Capacity management by global shipping alliances: findings from a game experiment

Abstract

The present article uses game experiments to understand the dynamics of oligopolistic competition in liner shipping markets. We show how a limited number of carriers, interacting over time, acting independently or grouped into global shipping alliances, are able to effectively and jointly reduce excess capacity. A serious game (called TRALIN) has been designed to this end, mimicking the global liner shipping market where four to five global shipping alliances compete on a set of 12 routes, connecting four ports of call for a few sequential voyages. Carriers are initially subject to low profits due to over-capacity and have to anticipate competitor capacity decisions and vessel deployment simultaneously. Results from 18 experimental games with 4644 decisions were collected and statistically analysed to confirm the main tenets of oligopoly theory and to highlight the existence of a learning effect from successive interactions (rounds in games). Our results suggest that a ‘coordinated’ reduction in capacity is more likely to occur when the number of competitors is limited, but even more when excessive capacity is high, urging the need for cooperation; a learning effect amongst market participants is detected over time. Serious games are flexible tools for improving our understanding of competition, the organization of liner shipping networks, and the role played by global shipping alliances. This tool may help practitioners to understand how over-capacity is evolving within the competitive process, and what factors may influence it. Although voluntarily made simplistic for the purpose of experiments, our design allows one to focus on the main tenets of oligopoly theory as applied to shipping markets.

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Source: Authors from Ghorbani et al. (2019)

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Notes

  1. 1.

    The online version of TRALIN is available in a beta version. Interested readers can send a request to nicolas.gruyer@economics-games.com.

  2. 2.

    With the liner shipping system, it is possible for members of a GSA to compete on a specific trade but to cooperate on other trades through, for instance, consortia, slot- or vessel-chartering agreements. In our example, we assume that they are competing on the transatlantic trade.

  3. 3.

    In future developments of the game, we could imagine that players negotiate and trade their ships instead of using a central agency.

  4. 4.

    The initial total capacity supply usually reaches between 320,000 and 500,000 TEUs (4 or 5 companies × 15 or 20 containerships × 5000 TEUs per vessel), when the aggregate cargo demand for the whole network is only 243,000 TEUs, meaning that the required carrying capacity (50 ships) is more or less exceeded according to treatments.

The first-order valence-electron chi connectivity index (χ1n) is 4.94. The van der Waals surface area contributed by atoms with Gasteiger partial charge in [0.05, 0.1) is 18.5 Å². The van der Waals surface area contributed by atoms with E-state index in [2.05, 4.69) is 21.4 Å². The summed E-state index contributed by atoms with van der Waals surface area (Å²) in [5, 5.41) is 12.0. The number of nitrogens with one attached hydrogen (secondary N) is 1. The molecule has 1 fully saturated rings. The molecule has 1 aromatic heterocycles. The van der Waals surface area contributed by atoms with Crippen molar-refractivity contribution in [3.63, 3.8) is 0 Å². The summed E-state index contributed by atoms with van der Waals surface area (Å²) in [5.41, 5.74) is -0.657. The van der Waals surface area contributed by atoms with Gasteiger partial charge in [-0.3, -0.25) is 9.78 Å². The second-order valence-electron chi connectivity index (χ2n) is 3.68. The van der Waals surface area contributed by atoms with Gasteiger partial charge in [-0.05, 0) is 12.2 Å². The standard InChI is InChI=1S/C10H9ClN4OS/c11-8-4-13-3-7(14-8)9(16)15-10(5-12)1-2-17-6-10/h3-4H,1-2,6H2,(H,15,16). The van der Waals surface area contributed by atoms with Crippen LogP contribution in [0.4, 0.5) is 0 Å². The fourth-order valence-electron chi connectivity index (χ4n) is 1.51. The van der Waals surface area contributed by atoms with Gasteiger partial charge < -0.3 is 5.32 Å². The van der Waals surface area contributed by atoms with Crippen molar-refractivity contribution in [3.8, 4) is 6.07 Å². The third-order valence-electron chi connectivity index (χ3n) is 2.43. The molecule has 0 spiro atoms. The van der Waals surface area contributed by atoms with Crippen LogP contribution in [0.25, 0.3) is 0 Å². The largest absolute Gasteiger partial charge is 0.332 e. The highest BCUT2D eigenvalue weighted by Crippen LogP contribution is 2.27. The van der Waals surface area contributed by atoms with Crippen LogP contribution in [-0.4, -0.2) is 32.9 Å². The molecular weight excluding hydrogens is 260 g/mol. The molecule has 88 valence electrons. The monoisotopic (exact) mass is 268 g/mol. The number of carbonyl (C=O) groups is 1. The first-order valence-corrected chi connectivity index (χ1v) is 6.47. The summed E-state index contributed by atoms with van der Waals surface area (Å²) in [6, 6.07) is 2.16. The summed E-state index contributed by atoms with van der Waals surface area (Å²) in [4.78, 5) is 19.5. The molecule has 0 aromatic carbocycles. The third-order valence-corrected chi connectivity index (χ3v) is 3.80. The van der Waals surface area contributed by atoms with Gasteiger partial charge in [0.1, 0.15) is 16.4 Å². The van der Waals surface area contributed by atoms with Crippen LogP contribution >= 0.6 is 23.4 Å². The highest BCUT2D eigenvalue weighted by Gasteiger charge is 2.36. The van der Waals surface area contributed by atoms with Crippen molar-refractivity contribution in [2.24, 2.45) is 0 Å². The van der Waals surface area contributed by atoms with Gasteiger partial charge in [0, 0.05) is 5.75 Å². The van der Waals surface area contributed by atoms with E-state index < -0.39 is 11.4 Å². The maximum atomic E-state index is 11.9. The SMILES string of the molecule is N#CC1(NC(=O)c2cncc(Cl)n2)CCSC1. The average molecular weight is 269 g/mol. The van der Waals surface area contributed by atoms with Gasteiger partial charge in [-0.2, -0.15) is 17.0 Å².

5. 5.

    A Variance Inflation Factor (VIF) test indicated values fairly close to 1 and smaller than 5 for the variables number of vessels, freight rates, capacity utilisation and cargo demand (1.86, 1.46, 1.64 and 1. 87, respectively), thus suggesting a moderate correlation between the independent variables.

  6. 6.

    It was not possible to test for random effects in the model because of the non-panel structure of data. It could be done at the cost of dramatic reduction in the number of observations, by pooling the GSA decisions for all routes. This was also tested but did not provide any interesting additional knowledge for this study.

  7. 7.

    Capacity model versus simple quadratic model: F = 91.504*** (Prob < 0.01). Concentration model versus simple quadratic model: F  = 10.741*** (Prob < 0.01). The three models (Capacity, Concentration, single-sloped Quadratic) altogether: F = 11.842*** (Prob < 0.01).

  8. 8.

    That is, intercept and slope of the demand curve are more or less a proxy of elastic demand; market size, measured by cargo demand; freight rate and capacity utilisation.

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Acknowledgements

The authors are indebted to Nicolas Gruyer, co-founder of www.economics-games.com, a portal of classroom games for teaching economics, who first believed in the serious game TRALIN and helped us to develop the online beta version. We are also grateful to Frédéric Salladarré, from the University of Rennes, for his careful assistance on early versions of the manuscript. Finally, we also wish to express our special thanks to the many students in Nantes, Marseilles, Bordeaux, Tangier, Hô Chi Minh City, Tam Dao, Shanghai, Malmö, Copenhagen and Abidjan who participated enthusiastically in the TRALIN sessions, in particular Srey Neath Pan, from Cambodia, who wrote a master dissertation about this experimental game. We also wish to express our appreciation to the MEL editor and reviewers for their insightful comments, which have helped us significantly to improve the paper.

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Cariou, P., Guillotreau, P. Capacity management by global shipping alliances: findings from a game experiment. Marit Econ Logist (2021). https://doi.org/10.1057/s41278-021-00184-9

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Keywords

  • Oligopoly
  • Directed networks
  • Serious game
  • Shipping
  • Global shipping alliances
  • Capacity management